China Outlines Tougher Privacy Protection Rules for Big Tech
China is considering new rules requiring large internet companies to set up independent bodies to supervise their handling of personal data in a continuing push to expand privacy protection.
A draft of the country’s first personal information protection law was submitted Monday to the Standing Committee of the National People’s Congress, China’s top legislature, for the second of three reviews, state media reported. Compared with a previous version released in October, the new draft outlines more detailed requirements for internet companies’ protection of users’ data.
Developing the Law on the Protection of Personal Information is among the top tasks of China’s lawmakers this year. The legislation is taking shape as large internet platforms collect vast amounts of consumer data via services ranging from e-commerce to finance management, sparking increasing concerns over privacy and safety.
If it passes, the eight-chapter law would provide overarching protection for China’s 940 million internet users, who are increasingly concerned about their data security as new technologies powered by big data continue penetrating every aspect of social life.
A string of high-profile data breaches in recent years has strengthened public calls for the government to pass a unified law safeguarding personal information. Currently, several statutes share that responsibility, including an official Standing Committee decision on protecting online data, a Criminal Law amendment and the Cybersecurity Law.
According to the new draft, companies providing basic internet platform services, with large user bases and complex businesses, should establish an independent body comprising external members to supervise the management of personal data.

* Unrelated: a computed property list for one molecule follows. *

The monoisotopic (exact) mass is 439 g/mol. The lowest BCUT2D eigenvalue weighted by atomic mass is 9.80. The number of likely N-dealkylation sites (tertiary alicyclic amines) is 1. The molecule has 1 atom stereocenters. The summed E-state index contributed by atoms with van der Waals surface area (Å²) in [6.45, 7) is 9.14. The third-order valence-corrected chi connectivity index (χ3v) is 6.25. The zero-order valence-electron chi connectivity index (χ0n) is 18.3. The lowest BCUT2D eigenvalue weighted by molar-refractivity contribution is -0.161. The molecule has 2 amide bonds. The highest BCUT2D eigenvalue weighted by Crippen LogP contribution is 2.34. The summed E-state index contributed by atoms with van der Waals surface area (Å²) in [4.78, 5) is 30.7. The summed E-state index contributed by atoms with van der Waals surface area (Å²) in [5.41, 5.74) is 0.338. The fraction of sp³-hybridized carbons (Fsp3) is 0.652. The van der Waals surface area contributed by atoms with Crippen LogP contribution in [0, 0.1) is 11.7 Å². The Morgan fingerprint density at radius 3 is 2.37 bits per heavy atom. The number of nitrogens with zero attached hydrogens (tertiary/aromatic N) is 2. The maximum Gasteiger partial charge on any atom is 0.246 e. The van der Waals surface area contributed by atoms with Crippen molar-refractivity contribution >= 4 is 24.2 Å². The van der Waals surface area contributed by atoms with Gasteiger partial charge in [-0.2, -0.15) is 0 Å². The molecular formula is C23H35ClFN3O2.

Such companies would also be required to regularly issue a social responsibility report on personal information protection and would be required to stop business operations that violate privacy protection rules, according to the draft law.
Cheng Xiao, a law professor at Tsinghua University, said the new requirements would govern internet companies in businesses including e-commerce and instant messaging that have access to huge amounts of personal information. However, more details should be added to explain what companies would be subject to the new requirements, Cheng said.
The installment of an independent supervisory body would be similar to the mechanism of independent board directors in corporate governance, Cheng said. Supportive arrangements and management requirements should also be introduced to make sure the new mechanism operates smoothly, the professor said.
Some experts said such a mechanism may face difficulties in implementation as companies may be hesitant to share information with external members because of concerns about business secrets.
In the October version, the draft defined personal information as data “recorded by electronic or other means in relation to identified or identifiable natural persons, not including anonymized information.” It also specified how such data should be collected, stored, used, processed, shared and publicly disclosed, as well as the rights of people who turn over data and the obligations of those who handle it.
Chinese authorities are stepping up policy-building to enhance privacy protection in response to public concerns over tech companies’ handling of personal data.
Last week, the National Information Security Standardization Technical Committee (TC260), China’s top authority in charge of unified management and supervision of standardization work, issued for public comment a detailed draft of national standards to regulate the use and protection of facial recognition data. After taking effect, it would become the country’s first set of national standards for the use and protection of facial recognition data.
In March, several central government agencies issued rules taking effect May 1 that lay out what categories of data can be considered “necessary” for 39 types of mobile apps. The rules said apps should not deny users access to basic services if they refuse to share data beyond the designated categories.
Matthew Walsh contributed to this story.
Contact reporter Han Wei (firstname.lastname@example.org) and editor Bob Simison (email@example.com)
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